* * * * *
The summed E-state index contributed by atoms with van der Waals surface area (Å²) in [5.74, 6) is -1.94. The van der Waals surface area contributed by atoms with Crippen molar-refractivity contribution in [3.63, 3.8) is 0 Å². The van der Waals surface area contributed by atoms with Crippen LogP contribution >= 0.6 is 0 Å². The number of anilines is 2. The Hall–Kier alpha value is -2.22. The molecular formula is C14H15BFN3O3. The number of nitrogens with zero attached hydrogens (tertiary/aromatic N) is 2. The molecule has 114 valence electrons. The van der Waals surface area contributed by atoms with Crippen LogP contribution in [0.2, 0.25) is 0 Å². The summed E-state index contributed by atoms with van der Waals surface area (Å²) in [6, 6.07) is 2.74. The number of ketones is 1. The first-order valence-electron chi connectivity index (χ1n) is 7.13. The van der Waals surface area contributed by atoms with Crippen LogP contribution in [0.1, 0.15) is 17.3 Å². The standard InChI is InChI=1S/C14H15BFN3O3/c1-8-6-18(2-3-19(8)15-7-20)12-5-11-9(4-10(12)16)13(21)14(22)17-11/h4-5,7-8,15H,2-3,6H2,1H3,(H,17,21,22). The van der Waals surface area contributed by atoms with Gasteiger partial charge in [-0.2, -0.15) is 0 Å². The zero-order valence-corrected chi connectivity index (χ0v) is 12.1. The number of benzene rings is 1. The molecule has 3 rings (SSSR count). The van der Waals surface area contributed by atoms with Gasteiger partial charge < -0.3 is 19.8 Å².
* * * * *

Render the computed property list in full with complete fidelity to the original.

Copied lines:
The summed E-state index contributed by atoms with van der Waals surface area (Å²) in [5.74, 6) is -1.94. The van der Waals surface area contributed by atoms with Crippen molar-refractivity contribution in [3.63, 3.8) is 0 Å². The van der Waals surface area contributed by atoms with Crippen LogP contribution >= 0.6 is 0 Å². The number of anilines is 2. The Hall–Kier alpha value is -2.22. The molecular formula is C14H15BFN3O3. The number of nitrogens with zero attached hydrogens (tertiary/aromatic N) is 2. The molecule has 114 valence electrons. The van der Waals surface area contributed by atoms with Crippen LogP contribution in [0.2, 0.25) is 0 Å². The summed E-state index contributed by atoms with van der Waals surface area (Å²) in [6, 6.07) is 2.74. The number of ketones is 1. The first-order valence-electron chi connectivity index (χ1n) is 7.13. The van der Waals surface area contributed by atoms with Crippen LogP contribution in [0.1, 0.15) is 17.3 Å². The standard InChI is InChI=1S/C14H15BFN3O3/c1-8-6-18(2-3-19(8)15-7-20)12-5-11-9(4-10(12)16)13(21)14(22)17-11/h4-5,7-8,15H,2-3,6H2,1H3,(H,17,21,22). The van der Waals surface area contributed by atoms with Gasteiger partial charge in [-0.2, -0.15) is 0 Å². The zero-order valence-corrected chi connectivity index (χ0v) is 12.1. The number of benzene rings is 1. The molecule has 3 rings (SSSR count). The van der Waals surface area contributed by atoms with Gasteiger partial charge < -0.3 is 19.8 Å².